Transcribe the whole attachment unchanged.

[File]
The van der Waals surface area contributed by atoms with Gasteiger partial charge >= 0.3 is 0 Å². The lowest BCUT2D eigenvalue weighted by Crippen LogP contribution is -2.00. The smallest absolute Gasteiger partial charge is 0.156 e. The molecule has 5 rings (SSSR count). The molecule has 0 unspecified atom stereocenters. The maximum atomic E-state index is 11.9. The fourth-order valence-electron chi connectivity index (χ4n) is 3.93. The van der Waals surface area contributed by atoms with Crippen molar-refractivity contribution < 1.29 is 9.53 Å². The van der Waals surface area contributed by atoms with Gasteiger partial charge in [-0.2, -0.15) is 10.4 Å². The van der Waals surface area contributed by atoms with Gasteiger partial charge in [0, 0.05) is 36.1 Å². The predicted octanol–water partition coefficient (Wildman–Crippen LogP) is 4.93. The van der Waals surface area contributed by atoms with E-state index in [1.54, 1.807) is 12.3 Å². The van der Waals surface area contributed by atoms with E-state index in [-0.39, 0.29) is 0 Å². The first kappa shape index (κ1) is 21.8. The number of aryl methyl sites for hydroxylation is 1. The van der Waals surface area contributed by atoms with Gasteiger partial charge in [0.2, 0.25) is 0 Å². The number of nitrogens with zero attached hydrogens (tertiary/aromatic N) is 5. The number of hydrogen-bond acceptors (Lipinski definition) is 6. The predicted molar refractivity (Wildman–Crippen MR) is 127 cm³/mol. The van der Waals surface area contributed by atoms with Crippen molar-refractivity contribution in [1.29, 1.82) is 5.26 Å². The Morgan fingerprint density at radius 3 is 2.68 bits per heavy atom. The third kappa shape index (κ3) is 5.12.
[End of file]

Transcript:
The van der Waals surface area contributed by atoms with Gasteiger partial charge >= 0.3 is 0 Å². The lowest BCUT2D eigenvalue weighted by Crippen LogP contribution is -2.00. The smallest absolute Gasteiger partial charge is 0.156 e. The molecule has 5 rings (SSSR count). The molecule has 0 unspecified atom stereocenters. The maximum atomic E-state index is 11.9. The fourth-order valence-electron chi connectivity index (χ4n) is 3.93. The van der Waals surface area contributed by atoms with Crippen molar-refractivity contribution < 1.29 is 9.53 Å². The van der Waals surface area contributed by atoms with Gasteiger partial charge in [-0.2, -0.15) is 10.4 Å². The van der Waals surface area contributed by atoms with Gasteiger partial charge in [0, 0.05) is 36.1 Å². The predicted octanol–water partition coefficient (Wildman–Crippen LogP) is 4.93. The van der Waals surface area contributed by atoms with E-state index in [1.54, 1.807) is 12.3 Å². The van der Waals surface area contributed by atoms with E-state index in [-0.39, 0.29) is 0 Å². The first kappa shape index (κ1) is 21.8. The number of aryl methyl sites for hydroxylation is 1. The van der Waals surface area contributed by atoms with Gasteiger partial charge in [0.2, 0.25) is 0 Å². The number of nitrogens with zero attached hydrogens (tertiary/aromatic N) is 5. The number of hydrogen-bond acceptors (Lipinski definition) is 6. The predicted molar refractivity (Wildman–Crippen MR) is 127 cm³/mol. The van der Waals surface area contributed by atoms with Crippen molar-refractivity contribution in [1.29, 1.82) is 5.26 Å². The Morgan fingerprint density at radius 3 is 2.68 bits per heavy atom. The third kappa shape index (κ3) is 5.12.